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A Molecular Approach to the Sexing of the Triple Burial at the Upper Paleolithic Site of Dolní Věstonice

  • Alissa Mittnik ,

    Contributed equally to this work with: Alissa Mittnik, Chuan-Chao Wang

    Affiliations Max Planck Institute for the Science of Human History, D-07745, Jena, Germany, Institute for Archeological Sciences, University of Tübingen, D-72070, Tübingen, Germany

  • Chuan-Chao Wang ,

    Contributed equally to this work with: Alissa Mittnik, Chuan-Chao Wang

    Affiliations Institute for Archeological Sciences, University of Tübingen, D-72070, Tübingen, Germany, Department of Genetics, Harvard Medical School, Boston, Massachusetts, 02115, United States of America

  • Jiří Svoboda,

    Affiliations Department of Anthropology, Faculty of Science, Masaryk University, Kotlářská, 61137, Brno, Czech Republic, Institute of Archaeology, Academy of Science of the Czech Republic, 69129, Dolní Věstonice, Czech Republic

  • Johannes Krause

    Affiliations Max Planck Institute for the Science of Human History, D-07745, Jena, Germany, Institute for Archeological Sciences, University of Tübingen, D-72070, Tübingen, Germany


In the past decades ancient DNA research has brought numerous insights to archaeological research where traditional approaches were limited. The determination of sex in human skeletal remains is often challenging for physical anthropologists when dealing with incomplete, juvenile or pathological specimens. Molecular approaches allow sexing on the basis of sex-specific markers or by calculating the ratio of DNA derived from different chromosomes. Here we propose a novel approach that relies on the ratio of X chromosome-derived shotgun sequencing data to the autosomal coverage, thus establishing the probability of an XX or XY karyotype. Applying this approach to the individuals of the Upper Paleolithic triple burial of Dolní Věstonice reveals that all three skeletons, including the individual DV 15, whose sex has long been debated due to a pathological condition, were male.


Sexing of human skeletal material is traditionally performed in archeology by assessing sexually dimorphic traits of the pelvis and skull and, where possible, taking into account typically gendered burial positions and grave-goods. However, the expression of these skeletal traits falls on a continuum and is population-dependent, while gendered burial positions and goods were only common in some cultures and might have reflected different attitudes towards gender and biological sex that we are not aware of. Determination of sex is further complicated if the skeleton is fragmented or incomplete, the individual is sub-adult or when a pathological condition affects the morphology. However, the biological sex of an individual can be assessed by determining the sex chromosomal karyotype. In the case of DNA derived from ancient human remains, a method has been proposed that identifies sex by considering the number of reads in shotgun DNA sequencing data that align to the X and Y chromosomes [1], which is advantageous over previous PCR-based approaches that targeted sex-specific markers [24] and that can easily be compromised by modern contamination [5]. However, this method relies on at least 100,000 sequences mapping to the human genome for accurate assignment, a prohibitive requirement for many badly preserved ancient remains. For the majority of prehistoric skeletons a loss of DNA due to post-mortem decay results in a fraction of lower than 0.5% endogenous human DNA in most parts of the skeleton with the rest being mostly comprised of a mix of microbial DNA from bacteria and fungi that settled the body after the individual died [6]. Furthermore, contamination by modern humans, e.g. the excavators or lab technicians, renders the analyses of authentic ancient human DNA difficult.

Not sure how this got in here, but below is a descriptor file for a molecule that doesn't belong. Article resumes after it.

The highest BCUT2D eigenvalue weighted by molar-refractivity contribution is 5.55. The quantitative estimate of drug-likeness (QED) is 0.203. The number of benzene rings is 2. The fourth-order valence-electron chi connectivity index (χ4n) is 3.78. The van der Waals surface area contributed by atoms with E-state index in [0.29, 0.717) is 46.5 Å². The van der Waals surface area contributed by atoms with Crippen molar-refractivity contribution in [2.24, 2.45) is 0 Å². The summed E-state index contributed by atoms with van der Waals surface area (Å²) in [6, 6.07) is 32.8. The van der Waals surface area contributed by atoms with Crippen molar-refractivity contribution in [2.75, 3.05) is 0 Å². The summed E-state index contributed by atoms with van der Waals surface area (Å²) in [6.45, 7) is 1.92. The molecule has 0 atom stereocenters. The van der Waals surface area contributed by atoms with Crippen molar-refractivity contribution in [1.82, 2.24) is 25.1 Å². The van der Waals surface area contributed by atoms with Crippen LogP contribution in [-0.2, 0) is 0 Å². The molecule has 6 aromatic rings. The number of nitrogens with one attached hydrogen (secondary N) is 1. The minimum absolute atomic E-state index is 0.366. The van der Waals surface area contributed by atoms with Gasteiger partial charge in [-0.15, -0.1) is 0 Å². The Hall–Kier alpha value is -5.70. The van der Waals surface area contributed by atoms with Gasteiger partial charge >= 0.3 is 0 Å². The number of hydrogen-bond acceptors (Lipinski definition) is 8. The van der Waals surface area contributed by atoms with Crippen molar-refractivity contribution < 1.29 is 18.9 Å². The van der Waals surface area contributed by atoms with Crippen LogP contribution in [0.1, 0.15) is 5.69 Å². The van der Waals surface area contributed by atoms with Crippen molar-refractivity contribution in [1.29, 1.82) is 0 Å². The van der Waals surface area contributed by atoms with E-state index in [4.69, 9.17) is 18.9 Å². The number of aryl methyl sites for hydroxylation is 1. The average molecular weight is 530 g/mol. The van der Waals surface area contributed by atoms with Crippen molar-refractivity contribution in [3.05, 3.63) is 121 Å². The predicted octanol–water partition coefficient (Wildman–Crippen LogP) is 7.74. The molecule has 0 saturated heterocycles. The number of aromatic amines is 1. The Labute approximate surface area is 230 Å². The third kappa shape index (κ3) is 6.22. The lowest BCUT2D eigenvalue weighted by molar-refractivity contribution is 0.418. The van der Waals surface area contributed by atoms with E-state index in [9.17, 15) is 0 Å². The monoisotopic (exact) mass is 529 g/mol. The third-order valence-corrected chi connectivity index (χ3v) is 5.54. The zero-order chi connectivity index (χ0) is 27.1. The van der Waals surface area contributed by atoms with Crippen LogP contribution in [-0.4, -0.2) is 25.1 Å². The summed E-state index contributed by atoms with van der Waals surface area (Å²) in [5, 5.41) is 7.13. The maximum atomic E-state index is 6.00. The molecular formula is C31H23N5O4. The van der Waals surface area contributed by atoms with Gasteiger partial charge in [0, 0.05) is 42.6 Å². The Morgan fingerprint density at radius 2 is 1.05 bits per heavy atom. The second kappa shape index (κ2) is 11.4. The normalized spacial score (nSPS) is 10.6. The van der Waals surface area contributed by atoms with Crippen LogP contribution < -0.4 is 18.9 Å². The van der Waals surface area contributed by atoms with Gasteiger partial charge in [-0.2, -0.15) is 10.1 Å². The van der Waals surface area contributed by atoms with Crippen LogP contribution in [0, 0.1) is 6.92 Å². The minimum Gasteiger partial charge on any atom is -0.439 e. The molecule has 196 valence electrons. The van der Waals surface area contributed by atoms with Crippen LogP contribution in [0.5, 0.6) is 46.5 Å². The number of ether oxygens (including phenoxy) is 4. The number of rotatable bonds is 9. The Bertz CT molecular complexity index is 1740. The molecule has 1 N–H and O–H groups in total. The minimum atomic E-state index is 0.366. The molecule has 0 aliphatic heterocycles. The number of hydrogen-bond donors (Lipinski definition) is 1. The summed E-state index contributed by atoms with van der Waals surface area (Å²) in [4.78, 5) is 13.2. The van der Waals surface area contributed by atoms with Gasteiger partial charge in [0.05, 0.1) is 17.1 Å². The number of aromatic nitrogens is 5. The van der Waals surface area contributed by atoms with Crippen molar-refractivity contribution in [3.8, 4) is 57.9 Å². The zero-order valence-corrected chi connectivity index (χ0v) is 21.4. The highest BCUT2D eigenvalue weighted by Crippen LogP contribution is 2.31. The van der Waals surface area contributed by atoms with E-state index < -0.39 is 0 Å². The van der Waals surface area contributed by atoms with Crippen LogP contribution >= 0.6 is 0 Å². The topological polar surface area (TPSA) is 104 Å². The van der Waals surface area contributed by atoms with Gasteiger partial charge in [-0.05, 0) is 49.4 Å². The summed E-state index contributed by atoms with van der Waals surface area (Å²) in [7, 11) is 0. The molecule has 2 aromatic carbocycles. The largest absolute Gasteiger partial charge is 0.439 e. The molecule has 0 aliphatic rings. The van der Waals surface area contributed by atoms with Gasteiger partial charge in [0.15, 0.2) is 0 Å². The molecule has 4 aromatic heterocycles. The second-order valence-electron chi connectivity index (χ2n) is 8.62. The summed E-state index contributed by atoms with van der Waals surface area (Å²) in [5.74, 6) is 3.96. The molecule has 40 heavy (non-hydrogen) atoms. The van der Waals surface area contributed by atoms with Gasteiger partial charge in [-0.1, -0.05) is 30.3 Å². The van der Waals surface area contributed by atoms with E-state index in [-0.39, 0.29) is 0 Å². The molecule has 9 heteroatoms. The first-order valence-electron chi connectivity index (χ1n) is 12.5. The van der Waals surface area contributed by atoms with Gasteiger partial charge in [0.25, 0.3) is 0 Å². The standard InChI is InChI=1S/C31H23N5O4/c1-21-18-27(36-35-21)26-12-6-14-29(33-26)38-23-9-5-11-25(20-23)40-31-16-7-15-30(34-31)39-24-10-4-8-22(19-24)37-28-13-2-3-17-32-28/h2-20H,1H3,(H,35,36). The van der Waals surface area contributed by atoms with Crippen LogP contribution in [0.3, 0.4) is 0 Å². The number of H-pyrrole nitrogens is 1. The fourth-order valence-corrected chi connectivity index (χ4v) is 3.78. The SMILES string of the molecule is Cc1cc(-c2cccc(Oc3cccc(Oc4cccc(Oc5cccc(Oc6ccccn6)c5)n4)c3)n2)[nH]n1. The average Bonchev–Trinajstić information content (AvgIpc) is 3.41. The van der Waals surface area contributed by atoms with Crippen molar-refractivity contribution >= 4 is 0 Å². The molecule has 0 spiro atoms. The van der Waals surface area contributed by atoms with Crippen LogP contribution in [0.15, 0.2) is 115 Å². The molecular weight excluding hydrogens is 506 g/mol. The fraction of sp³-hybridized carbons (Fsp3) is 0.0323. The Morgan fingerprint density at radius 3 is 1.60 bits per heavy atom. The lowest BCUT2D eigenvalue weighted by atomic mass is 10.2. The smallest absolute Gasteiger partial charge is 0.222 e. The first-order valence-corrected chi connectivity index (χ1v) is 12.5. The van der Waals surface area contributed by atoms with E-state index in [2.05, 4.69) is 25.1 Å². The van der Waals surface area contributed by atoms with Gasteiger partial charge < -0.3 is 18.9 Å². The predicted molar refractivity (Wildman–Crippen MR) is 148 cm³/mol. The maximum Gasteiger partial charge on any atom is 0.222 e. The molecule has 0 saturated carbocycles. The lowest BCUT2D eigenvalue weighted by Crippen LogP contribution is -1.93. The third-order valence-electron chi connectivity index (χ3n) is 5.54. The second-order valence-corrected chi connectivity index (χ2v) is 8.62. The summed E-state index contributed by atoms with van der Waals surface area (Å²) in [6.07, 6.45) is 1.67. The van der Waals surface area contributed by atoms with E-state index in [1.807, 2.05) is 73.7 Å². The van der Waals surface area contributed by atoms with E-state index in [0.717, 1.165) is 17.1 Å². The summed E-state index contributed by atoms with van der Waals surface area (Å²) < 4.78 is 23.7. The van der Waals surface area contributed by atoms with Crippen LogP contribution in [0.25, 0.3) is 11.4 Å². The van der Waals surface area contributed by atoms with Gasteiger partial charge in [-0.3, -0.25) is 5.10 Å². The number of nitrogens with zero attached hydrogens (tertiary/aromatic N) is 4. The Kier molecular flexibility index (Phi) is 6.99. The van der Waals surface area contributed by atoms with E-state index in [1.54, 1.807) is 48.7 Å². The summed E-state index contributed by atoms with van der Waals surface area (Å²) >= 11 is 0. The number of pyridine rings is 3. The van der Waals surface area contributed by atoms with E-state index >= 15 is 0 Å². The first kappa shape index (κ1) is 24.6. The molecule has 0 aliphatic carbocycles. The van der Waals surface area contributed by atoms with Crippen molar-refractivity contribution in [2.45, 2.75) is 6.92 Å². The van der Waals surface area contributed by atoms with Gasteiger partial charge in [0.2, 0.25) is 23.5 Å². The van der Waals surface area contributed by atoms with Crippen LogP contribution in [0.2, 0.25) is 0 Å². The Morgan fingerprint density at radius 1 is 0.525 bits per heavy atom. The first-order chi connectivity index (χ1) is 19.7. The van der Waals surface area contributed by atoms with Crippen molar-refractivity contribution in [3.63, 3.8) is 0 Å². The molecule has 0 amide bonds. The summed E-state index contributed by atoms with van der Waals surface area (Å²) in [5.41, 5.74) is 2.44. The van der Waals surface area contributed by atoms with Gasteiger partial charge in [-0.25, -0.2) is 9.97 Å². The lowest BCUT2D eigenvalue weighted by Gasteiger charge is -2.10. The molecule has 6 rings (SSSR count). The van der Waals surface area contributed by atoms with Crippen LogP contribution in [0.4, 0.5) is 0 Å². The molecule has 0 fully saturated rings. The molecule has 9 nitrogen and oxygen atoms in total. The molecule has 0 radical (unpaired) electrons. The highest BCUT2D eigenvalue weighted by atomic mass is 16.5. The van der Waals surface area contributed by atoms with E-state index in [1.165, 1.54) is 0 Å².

The Upper Paleolithic triple burial of Dolní Věstonice, site II, (part of the Dolní Věstonice-Pavlov-Milovice site complex in Moravia; Fig 1), dated to 26,640±110 BP (31,155 ± 85 calBP; GrN-14831) [7], has notoriously been difficult to interpret in regard to anthropological sexing. While the two flanking individuals, DV 13 and DV 14, could be identified as a 17–19 and a 16–17 year old male, respectively [8], the individual DV 15 in the middle position of the burial, about 20 years of age, evades osteological sexing due to a pathological, possibly congenital deformation affecting symmetry and proportion of limbs as well as tooth and pelvis morphology [9, 10]. It has been ascribed to both male [11, 12] and female sex [7, 13] and diagnosis of the pathology as the X-linked dominant form of chondrodysplasia calcificans punctata (CCP) has been put forth [14], which is lethal in most cases in males end would thus correspond with a female assignment. A previous study has found a close maternal relationship between DV 14 and DV 15, who carry identical haplotypes for the mitochondrial DNA [15] and kinship between all three individuals has been suggested based on odontological and other non-metric traits [16]. Besides this triple burial and a single male burial DV 16, excavations at Dolní Věstonice II since 1985 have unearthed a structured settlement with a number of stone and bone tools, decorative objects, as well as fragmented remains of associated human individuals making it one of the most important sites of the Central European Gravettian. As extensive rituals seem to have accompanied the burials, the site is especially intriguing for understanding the ideology and social structures of Paleolithic communities [17].

Fig 1. The triple burial of Dolní Věstonice, Moravia, dated to around 31,000 years before present.

From left to right: DV 13, DV 15, DV 14.